Two reasons: to capture affluent family buyers and to help reduce dependency on the C-class by entering new niches.
Mercedes dealers have sold 1,000 R-class units in the six months since it went on sale (April). Next year they are likely to be doubling these volumes at least.
R-class starts at £40,020 for the 3.0-litre R320 CDI diesel, rising to £51,535 for the R500 sport. Both are long-wheelbase – now the standard for the UK. Add in the extras, though, and the price starts to rocket.
Test car options on our R320 include the Comand entertainment and navigation system, six-disc CD changer, privacy glass (good for shielding the family from the glare of the sun, but makes reverse parking at night a real problem), and hands-free telephone wiring. On the road at £47,430.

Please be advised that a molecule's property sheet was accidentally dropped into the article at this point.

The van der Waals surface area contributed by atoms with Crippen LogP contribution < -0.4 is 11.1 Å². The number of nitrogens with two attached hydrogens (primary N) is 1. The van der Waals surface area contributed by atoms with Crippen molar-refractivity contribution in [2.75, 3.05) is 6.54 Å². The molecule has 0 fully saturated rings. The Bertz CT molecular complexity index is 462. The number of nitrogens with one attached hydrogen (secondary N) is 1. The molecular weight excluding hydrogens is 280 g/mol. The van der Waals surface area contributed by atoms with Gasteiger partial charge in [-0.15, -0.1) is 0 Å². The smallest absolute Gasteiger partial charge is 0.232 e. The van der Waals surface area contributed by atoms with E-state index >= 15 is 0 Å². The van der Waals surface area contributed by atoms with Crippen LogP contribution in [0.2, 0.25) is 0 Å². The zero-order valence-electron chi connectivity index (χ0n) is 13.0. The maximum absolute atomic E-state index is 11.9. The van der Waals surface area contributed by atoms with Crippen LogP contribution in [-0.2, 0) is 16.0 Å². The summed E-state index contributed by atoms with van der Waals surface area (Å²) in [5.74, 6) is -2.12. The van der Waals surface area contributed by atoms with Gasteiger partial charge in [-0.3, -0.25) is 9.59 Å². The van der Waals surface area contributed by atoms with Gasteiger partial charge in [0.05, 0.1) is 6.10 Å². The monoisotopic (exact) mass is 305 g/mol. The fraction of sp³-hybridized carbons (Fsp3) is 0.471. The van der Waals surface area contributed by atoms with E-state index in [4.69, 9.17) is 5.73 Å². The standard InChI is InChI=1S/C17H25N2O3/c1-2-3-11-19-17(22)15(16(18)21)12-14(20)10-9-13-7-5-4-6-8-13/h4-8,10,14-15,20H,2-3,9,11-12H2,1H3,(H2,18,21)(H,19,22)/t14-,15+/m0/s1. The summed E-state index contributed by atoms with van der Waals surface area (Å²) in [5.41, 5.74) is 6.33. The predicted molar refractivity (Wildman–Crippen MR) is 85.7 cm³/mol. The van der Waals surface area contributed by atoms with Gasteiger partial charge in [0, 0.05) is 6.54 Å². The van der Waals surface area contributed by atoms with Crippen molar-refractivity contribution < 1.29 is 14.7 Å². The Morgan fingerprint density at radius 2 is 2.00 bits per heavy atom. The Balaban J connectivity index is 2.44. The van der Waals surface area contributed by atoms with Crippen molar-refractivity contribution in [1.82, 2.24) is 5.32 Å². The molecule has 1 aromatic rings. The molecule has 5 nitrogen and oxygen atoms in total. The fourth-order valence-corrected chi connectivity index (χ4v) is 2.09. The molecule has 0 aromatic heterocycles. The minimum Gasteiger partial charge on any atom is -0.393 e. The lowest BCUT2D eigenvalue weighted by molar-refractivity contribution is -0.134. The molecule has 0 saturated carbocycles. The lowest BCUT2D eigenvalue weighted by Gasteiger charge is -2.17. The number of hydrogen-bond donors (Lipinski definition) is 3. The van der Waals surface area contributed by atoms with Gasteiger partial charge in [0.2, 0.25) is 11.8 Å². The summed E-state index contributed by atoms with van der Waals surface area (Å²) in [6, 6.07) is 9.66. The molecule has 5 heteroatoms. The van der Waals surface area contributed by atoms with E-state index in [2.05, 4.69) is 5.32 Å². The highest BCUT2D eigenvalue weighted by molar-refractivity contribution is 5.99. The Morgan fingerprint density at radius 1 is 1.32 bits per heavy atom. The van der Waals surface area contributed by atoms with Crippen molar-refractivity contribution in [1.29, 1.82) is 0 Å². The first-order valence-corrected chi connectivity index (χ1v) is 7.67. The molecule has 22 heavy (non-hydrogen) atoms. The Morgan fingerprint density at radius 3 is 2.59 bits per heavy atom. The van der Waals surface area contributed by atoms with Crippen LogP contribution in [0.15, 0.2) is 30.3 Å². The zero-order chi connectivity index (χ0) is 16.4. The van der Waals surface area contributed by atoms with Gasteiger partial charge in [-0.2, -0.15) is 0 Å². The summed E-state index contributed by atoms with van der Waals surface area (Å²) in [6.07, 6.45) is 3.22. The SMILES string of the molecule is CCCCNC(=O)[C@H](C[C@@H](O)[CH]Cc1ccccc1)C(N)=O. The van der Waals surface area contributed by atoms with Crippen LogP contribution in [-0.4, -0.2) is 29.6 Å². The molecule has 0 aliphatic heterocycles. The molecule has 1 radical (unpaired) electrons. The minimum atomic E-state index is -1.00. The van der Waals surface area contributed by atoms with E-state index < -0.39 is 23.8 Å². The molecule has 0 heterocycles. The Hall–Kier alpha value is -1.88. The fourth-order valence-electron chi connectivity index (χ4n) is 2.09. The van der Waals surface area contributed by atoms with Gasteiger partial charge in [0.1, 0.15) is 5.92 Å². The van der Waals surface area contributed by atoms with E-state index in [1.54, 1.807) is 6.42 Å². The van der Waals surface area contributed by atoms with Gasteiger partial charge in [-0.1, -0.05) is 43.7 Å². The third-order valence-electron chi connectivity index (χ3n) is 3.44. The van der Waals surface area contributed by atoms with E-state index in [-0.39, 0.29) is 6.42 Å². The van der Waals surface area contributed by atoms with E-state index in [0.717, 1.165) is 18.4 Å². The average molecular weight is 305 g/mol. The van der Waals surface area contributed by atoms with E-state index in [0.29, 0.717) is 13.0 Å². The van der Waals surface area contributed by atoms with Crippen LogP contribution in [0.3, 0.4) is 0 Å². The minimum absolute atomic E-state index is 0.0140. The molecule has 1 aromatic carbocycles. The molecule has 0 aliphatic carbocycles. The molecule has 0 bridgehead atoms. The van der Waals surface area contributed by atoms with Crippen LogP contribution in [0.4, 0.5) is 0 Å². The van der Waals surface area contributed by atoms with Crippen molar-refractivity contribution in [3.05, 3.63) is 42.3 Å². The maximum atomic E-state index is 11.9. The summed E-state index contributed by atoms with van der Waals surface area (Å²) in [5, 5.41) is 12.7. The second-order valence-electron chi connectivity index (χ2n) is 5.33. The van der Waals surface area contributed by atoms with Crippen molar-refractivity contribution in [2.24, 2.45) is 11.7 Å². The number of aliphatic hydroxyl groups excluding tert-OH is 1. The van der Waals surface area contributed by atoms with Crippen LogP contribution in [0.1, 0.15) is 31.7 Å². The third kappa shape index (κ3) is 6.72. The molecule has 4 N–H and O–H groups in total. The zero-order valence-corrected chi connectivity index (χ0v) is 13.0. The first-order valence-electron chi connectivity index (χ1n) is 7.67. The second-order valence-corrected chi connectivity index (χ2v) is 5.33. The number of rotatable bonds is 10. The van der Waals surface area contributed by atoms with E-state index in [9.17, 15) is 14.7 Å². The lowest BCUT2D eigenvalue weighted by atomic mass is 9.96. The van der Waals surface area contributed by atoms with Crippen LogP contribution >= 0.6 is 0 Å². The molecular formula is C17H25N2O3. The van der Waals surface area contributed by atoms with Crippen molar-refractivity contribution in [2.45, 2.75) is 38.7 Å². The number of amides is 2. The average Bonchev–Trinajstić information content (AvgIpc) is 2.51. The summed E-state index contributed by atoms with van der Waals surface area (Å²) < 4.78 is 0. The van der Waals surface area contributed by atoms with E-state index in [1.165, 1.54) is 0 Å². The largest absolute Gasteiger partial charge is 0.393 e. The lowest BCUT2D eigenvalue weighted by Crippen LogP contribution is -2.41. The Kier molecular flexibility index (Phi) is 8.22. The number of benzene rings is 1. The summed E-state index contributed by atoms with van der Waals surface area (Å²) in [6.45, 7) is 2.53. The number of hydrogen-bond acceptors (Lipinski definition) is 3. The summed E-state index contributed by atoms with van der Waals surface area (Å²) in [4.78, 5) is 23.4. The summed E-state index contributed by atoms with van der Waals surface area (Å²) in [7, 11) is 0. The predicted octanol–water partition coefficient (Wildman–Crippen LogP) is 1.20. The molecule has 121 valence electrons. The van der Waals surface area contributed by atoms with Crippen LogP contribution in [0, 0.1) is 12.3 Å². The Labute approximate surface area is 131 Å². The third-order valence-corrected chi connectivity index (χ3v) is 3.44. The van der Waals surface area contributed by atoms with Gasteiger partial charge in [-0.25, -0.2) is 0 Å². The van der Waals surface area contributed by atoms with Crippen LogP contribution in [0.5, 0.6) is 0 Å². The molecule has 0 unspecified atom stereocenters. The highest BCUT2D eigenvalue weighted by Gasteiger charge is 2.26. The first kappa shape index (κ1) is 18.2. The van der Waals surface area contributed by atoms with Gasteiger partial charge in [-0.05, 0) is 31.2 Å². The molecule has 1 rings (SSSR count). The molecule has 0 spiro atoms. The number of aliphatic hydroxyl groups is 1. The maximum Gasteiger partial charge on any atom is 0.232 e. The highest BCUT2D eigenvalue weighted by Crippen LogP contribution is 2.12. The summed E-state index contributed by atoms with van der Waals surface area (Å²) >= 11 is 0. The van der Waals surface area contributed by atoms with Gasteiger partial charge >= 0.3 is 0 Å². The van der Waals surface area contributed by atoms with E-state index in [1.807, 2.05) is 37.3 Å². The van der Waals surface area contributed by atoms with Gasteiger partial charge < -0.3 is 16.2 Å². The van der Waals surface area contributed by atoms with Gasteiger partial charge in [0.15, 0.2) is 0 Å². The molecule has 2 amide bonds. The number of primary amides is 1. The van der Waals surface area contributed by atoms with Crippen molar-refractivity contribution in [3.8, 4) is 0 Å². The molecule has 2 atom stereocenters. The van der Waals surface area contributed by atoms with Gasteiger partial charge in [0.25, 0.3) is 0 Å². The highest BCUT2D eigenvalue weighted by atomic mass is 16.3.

For dealers the profit opportunity from the upsell is excellent; margins from the R-class are healthy and discounting is minimal.
Positives? Six individual seats, good luggage space and impressive engines: the 3.0-litre diesel on test has bags of power. On the downside, it returned just 25mpg during a 600-mile week and it’s hard to justify a near £50k people carrier.
Price: £42,970 (£47,430 on test)
Engine: 3.0-litre 224bhp diesel
Performance: 0-62mph 8.8sec, top speed 134mph
Efficiency: 30.4mpg combined, 246g/km CO2
CAP RV: £18,325 (48%)
Rivals: Audi Q7, Volvo XC90, BMW X5, Porsche Cayenne
Strengths: Space, comfort, margins
Weakness: Ugly face, options raise prices
Opportunity: Capture affluent families
Threat: Do affluent families want MPVs?
USP: MPV goes upmarket